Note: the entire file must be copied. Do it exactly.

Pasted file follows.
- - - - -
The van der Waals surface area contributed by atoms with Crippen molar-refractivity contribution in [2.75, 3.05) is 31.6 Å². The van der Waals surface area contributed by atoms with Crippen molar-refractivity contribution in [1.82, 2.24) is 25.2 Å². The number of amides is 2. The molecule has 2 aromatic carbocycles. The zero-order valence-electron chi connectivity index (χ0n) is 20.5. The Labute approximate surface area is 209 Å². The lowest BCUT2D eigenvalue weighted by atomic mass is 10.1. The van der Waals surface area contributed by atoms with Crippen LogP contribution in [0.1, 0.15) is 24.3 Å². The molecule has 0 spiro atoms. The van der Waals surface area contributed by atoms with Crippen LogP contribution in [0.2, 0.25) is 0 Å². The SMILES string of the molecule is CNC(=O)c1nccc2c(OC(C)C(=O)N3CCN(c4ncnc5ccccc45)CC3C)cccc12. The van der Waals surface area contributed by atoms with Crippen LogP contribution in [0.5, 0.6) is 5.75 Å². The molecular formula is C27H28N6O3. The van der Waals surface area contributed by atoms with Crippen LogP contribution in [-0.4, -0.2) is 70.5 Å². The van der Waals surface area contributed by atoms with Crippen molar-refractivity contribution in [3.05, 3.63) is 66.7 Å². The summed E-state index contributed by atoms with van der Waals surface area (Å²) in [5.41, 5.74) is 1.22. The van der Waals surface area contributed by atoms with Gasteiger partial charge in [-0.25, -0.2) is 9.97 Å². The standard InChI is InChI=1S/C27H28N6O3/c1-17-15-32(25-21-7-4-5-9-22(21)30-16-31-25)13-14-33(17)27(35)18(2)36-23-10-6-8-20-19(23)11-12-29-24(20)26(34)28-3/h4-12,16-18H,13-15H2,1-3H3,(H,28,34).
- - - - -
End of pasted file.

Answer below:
The van der Waals surface area contributed by atoms with Crippen molar-refractivity contribution in [2.75, 3.05) is 31.6 Å². The van der Waals surface area contributed by atoms with Crippen molar-refractivity contribution in [1.82, 2.24) is 25.2 Å². The number of amides is 2. The molecule has 2 aromatic carbocycles. The zero-order valence-electron chi connectivity index (χ0n) is 20.5. The Labute approximate surface area is 209 Å². The lowest BCUT2D eigenvalue weighted by atomic mass is 10.1. The van der Waals surface area contributed by atoms with Crippen LogP contribution in [0.1, 0.15) is 24.3 Å². The molecule has 0 spiro atoms. The van der Waals surface area contributed by atoms with Crippen LogP contribution in [0.2, 0.25) is 0 Å². The SMILES string of the molecule is CNC(=O)c1nccc2c(OC(C)C(=O)N3CCN(c4ncnc5ccccc45)CC3C)cccc12. The van der Waals surface area contributed by atoms with Crippen LogP contribution in [0.5, 0.6) is 5.75 Å². The molecular formula is C27H28N6O3. The van der Waals surface area contributed by atoms with Crippen LogP contribution in [-0.4, -0.2) is 70.5 Å². The van der Waals surface area contributed by atoms with Crippen molar-refractivity contribution in [3.05, 3.63) is 66.7 Å². The summed E-state index contributed by atoms with van der Waals surface area (Å²) in [5.41, 5.74) is 1.22. The van der Waals surface area contributed by atoms with Gasteiger partial charge in [-0.25, -0.2) is 9.97 Å². The standard InChI is InChI=1S/C27H28N6O3/c1-17-15-32(25-21-7-4-5-9-22(21)30-16-31-25)13-14-33(17)27(35)18(2)36-23-10-6-8-20-19(23)11-12-29-24(20)26(34)28-3/h4-12,16-18H,13-15H2,1-3H3,(H,28,34).